Sewing hundreds of HST blocks is always followed by pressing hundreds of HST blocks. In the past year or so I've migrated more toward pressing my quilt seams open, especially on HST blocks. Since I don't know exactly how these blocks are going together I want to avoid too much bulk in a seam. I'm solving that by pressing the seams open.
One day when I was pressing seams I noticed a long-forgotten tool that I used to use in garment sewing called a seam stick.
A seam stick is a half round piece of hardwood. You align the seam along the curve and then press the seam open. The hard wood surface opened that seam and helps to press it as flat as possible. The curved edge keeps the iron touching only at the seam so there's no impression of the seam allowance on the right side of the fabric.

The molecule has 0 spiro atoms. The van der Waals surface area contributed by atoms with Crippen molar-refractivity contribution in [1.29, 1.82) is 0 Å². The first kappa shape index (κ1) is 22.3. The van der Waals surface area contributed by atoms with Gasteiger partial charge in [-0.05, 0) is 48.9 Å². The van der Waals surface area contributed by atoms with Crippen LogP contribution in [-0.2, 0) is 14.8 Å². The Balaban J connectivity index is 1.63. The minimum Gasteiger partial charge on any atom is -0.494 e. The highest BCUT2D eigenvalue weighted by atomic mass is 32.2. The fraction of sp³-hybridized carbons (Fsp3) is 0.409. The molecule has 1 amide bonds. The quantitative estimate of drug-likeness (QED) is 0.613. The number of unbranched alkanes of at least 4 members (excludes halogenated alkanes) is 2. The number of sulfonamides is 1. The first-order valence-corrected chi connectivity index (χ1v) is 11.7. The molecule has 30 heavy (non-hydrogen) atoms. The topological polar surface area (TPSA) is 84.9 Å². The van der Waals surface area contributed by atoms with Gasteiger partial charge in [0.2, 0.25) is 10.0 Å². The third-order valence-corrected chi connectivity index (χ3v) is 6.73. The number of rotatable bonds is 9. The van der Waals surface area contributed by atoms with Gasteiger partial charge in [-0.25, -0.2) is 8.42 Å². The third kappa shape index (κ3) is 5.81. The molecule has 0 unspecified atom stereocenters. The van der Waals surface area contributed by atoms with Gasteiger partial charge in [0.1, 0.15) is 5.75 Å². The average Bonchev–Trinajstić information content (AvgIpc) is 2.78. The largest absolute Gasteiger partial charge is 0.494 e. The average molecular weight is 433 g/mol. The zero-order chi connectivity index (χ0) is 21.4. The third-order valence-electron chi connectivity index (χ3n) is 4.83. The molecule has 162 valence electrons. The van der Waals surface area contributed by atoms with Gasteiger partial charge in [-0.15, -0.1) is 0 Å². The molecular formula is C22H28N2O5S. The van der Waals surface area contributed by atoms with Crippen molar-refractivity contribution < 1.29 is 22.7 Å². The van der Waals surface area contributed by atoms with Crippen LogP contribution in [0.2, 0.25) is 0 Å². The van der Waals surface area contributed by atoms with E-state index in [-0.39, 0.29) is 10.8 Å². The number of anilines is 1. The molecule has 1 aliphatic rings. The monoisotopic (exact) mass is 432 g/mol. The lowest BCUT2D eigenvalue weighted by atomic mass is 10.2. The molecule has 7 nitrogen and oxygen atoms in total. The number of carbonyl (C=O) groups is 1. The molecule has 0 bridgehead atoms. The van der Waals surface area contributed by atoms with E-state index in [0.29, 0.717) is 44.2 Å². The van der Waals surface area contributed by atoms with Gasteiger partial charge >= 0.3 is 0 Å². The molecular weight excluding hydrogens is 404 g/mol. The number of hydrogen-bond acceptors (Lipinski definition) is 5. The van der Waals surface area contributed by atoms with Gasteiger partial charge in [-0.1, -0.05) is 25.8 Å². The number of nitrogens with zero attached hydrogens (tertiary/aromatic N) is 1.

You can really tell the difference in the flatness of the seam when it's pressed with a sean stick.
You could make one of these yourself if you have some basic woodworking supplies and a large dowel. I also found 2 versions for sale. One is the original Seam Stick (like I have) and the other is the Strip Stick. I do find that the steam from the iron will eventually raise the grain a bit but a quick sanding with a fine grit sandpaper renews it perfectly.
If you haven't been happy with your pressed seams this might just be the additional tool that you need.